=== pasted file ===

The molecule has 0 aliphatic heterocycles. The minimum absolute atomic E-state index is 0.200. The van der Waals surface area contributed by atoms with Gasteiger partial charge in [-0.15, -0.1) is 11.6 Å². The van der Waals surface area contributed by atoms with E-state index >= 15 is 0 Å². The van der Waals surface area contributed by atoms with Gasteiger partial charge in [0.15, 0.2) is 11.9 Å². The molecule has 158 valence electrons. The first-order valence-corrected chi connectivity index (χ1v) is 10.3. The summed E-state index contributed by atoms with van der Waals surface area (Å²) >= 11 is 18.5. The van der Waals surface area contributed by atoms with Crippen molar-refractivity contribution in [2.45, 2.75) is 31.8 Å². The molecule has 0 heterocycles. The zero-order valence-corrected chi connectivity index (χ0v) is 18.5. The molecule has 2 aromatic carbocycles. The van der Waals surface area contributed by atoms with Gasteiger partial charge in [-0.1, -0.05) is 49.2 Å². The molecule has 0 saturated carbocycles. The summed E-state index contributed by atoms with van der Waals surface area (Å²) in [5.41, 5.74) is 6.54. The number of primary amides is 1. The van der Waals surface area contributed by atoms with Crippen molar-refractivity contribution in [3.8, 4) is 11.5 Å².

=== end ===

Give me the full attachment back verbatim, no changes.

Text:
The molecule has 0 aliphatic heterocycles. The minimum absolute atomic E-state index is 0.200. The van der Waals surface area contributed by atoms with Gasteiger partial charge in [-0.15, -0.1) is 11.6 Å². The van der Waals surface area contributed by atoms with E-state index >= 15 is 0 Å². The van der Waals surface area contributed by atoms with Gasteiger partial charge in [0.15, 0.2) is 11.9 Å². The molecule has 158 valence electrons. The first-order valence-corrected chi connectivity index (χ1v) is 10.3. The summed E-state index contributed by atoms with van der Waals surface area (Å²) >= 11 is 18.5. The van der Waals surface area contributed by atoms with Crippen molar-refractivity contribution in [2.45, 2.75) is 31.8 Å². The molecule has 0 heterocycles. The zero-order valence-corrected chi connectivity index (χ0v) is 18.5. The molecule has 2 aromatic carbocycles. The van der Waals surface area contributed by atoms with Gasteiger partial charge in [-0.1, -0.05) is 49.2 Å². The molecule has 0 saturated carbocycles. The summed E-state index contributed by atoms with van der Waals surface area (Å²) in [5.41, 5.74) is 6.54. The number of primary amides is 1. The van der Waals surface area contributed by atoms with Crippen molar-refractivity contribution in [3.8, 4) is 11.5 Å².